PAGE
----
An American restaurant has paid a dear price for hocking off Kiwi deer meat as Alaskan reindeer.
The Pump House, in Fairbanks, Alaska, has been fined US$50,000 ($69,500) for misleading its customers since 2013 about the origin of meat used in one of its entrees.
Diners thought they were munching on Alaskan reindeer.
Instead the award-winning restaurant - which describes its service as "Alaskan style" and offers "fine dining in an historic atmosphere" - was actually serving venison produced in New Zealand.
Last Saturday an apology from the restaurant ran in the local paper, the Fairbanks Daily News-Miner, admitting they had been describing the meat as "similar to caribou and raised in Western Alaska where they are harvested by the native people.
"Instead, the Pumphouse served New Zealand red deer tenderloin."
The meat claim was found last August to be in violation of state and federal law by the Department of Environmental Conservation. It ordered the restaurant to correct its menu.
As well as the US$50,000 fine, owners of the Pump House also donated US$10,532 to three charities.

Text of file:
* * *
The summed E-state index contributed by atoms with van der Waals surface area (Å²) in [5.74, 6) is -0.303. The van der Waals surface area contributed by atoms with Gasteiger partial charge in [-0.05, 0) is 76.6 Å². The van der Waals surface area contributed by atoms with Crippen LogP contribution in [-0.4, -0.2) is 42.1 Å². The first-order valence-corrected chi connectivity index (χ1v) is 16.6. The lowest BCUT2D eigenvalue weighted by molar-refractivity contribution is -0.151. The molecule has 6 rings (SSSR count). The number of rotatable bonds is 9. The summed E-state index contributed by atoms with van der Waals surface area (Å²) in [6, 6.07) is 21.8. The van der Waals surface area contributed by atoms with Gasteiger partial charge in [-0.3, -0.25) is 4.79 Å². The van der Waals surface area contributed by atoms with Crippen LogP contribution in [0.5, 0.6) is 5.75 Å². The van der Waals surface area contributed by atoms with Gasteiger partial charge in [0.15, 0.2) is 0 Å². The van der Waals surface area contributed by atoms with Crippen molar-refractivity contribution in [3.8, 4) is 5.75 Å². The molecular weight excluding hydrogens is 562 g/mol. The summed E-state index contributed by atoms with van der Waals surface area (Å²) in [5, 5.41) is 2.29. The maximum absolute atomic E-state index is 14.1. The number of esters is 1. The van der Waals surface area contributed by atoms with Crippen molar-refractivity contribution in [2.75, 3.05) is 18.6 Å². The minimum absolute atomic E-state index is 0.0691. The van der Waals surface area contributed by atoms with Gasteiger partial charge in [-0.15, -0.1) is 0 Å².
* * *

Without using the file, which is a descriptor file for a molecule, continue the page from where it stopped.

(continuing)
Pump House owner Vivian Bubbel refused to comment when contacted by the Weekend Herald.
"It's just radio silence,' she said.
"We're not talking about this at all under any circumstances."
Deer Industry NZ chief executive Dan Coup said although the US was an important market for Kiwi venison, he did not think deer farmers would be too worried about the case.
He said it was "sad" top New Zealand produce had been mislabelled, adding many top restaurants in the US were "proud to have grass-fed New Zealand venison on the menu".
"I really think this would be in your 'quirky anomaly' category," he said.
"Farm-raised venison is a pretty expensive, high-quality product so it would be unusual for it to be passed off as feral reindeer.
"This incident is possibly driven by the restaurant having a 'local' theme in its menu."